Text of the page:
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Aging Course 4G - Assessment and Treatment of [Non-Alzheimer's] Cognitive and Behavioral Dysfunction in Aging Adults
This course is written, copyrighted and published by Marsha Naylor, MA, LPC - Co-owner of CEU By Net. The course has been revised to include DSM V Diagnoses and other data. The course now earns 6 Clock Hours of credit for multiple State Boards including Florida, Texas Mental Health Boards, TCBAP-TCB-TAAP, California CCAPP, CCADE and CADTP, Alabama, and Florida Certification Board (Addiction). Re-approved and effective June 6, 2020 for 4 EACC PDHs Domain III. Also earns 4 NBCC and 4 CA BBS Hours of Credit. Based upon these credentials, the course is accepted by most state boards for multiple licenses.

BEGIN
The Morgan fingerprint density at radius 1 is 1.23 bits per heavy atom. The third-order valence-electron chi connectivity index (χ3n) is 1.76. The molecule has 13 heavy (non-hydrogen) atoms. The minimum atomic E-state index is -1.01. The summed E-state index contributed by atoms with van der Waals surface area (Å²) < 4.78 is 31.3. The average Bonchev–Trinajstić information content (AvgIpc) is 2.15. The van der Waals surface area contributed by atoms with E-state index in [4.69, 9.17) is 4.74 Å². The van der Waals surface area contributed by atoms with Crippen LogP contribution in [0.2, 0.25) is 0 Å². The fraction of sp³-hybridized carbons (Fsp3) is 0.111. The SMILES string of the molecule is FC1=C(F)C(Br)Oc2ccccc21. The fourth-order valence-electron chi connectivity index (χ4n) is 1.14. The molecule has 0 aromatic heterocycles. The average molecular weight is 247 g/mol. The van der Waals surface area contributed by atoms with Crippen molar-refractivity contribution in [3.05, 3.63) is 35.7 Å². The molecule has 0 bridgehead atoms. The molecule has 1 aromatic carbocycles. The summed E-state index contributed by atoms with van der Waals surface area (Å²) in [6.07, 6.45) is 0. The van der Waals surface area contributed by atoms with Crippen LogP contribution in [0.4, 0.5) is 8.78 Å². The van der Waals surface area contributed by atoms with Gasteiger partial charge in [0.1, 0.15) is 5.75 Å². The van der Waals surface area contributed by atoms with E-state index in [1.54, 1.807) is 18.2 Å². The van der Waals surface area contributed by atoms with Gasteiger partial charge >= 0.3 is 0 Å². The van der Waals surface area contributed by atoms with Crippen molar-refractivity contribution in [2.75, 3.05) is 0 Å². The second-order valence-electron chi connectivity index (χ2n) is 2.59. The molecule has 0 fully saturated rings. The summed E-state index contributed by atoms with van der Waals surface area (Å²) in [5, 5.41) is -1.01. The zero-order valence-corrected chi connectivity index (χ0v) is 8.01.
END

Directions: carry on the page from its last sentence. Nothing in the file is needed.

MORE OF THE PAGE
This course presents a STRUCTURED SKILLS-BASED, STRENGTH-BASED TREATMENT APPROACH to assessing, treating, and managing NON-Alzheimer's cognitive impairment and associated behavioral difficulty in the elderly including those with a history of long term misuse of alcohol and other drugs (SUDs). Interventions are appropriate for use in multiple settings including nursing facilities, personal care homes, day treatment programs, outpatient settings, and in-home support.
This course is appropriate for mental health and addiction counselors, CEAPs, social workers, LMFTs, Rehabilitation Specialists, and others who work directly with affected individuals. It is also appropriate for those who are working with adults who are coping with an impaired person's cognitive and behavioral disturbance on a day to day basis - seeking to prevent burnout and 'melt down' of an elderly patient's family members and treatment staff.